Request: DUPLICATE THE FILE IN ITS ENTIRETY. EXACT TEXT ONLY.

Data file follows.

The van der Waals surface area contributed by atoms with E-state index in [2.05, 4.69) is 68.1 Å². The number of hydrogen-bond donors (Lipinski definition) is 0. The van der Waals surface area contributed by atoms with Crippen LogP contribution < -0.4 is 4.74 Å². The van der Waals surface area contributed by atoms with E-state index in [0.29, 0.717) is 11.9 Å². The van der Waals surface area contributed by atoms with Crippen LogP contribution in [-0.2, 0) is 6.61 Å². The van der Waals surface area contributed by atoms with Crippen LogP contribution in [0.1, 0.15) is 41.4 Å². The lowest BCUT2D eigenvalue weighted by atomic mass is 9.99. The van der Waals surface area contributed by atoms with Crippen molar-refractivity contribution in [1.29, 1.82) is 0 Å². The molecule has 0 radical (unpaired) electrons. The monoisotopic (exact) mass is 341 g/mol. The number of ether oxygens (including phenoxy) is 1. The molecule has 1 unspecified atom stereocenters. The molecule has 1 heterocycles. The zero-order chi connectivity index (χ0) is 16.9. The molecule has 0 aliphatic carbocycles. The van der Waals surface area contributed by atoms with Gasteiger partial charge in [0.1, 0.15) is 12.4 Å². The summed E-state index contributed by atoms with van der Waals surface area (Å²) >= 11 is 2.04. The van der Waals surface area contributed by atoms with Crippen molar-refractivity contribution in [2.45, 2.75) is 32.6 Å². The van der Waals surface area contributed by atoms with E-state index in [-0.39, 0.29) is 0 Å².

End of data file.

The van der Waals surface area contributed by atoms with E-state index in [2.05, 4.69) is 68.1 Å². The number of hydrogen-bond donors (Lipinski definition) is 0. The van der Waals surface area contributed by atoms with Crippen LogP contribution < -0.4 is 4.74 Å². The van der Waals surface area contributed by atoms with E-state index in [0.29, 0.717) is 11.9 Å². The van der Waals surface area contributed by atoms with Crippen LogP contribution in [-0.2, 0) is 6.61 Å². The van der Waals surface area contributed by atoms with Crippen LogP contribution in [0.1, 0.15) is 41.4 Å². The lowest BCUT2D eigenvalue weighted by atomic mass is 9.99. The van der Waals surface area contributed by atoms with Crippen molar-refractivity contribution in [1.29, 1.82) is 0 Å². The molecule has 0 radical (unpaired) electrons. The monoisotopic (exact) mass is 341 g/mol. The number of ether oxygens (including phenoxy) is 1. The molecule has 1 unspecified atom stereocenters. The molecule has 1 heterocycles. The zero-order chi connectivity index (χ0) is 16.9. The molecule has 0 aliphatic carbocycles. The van der Waals surface area contributed by atoms with Gasteiger partial charge in [0.1, 0.15) is 12.4 Å². The summed E-state index contributed by atoms with van der Waals surface area (Å²) >= 11 is 2.04. The van der Waals surface area contributed by atoms with Crippen molar-refractivity contribution in [2.45, 2.75) is 32.6 Å². The van der Waals surface area contributed by atoms with E-state index in [-0.39, 0.29) is 0 Å².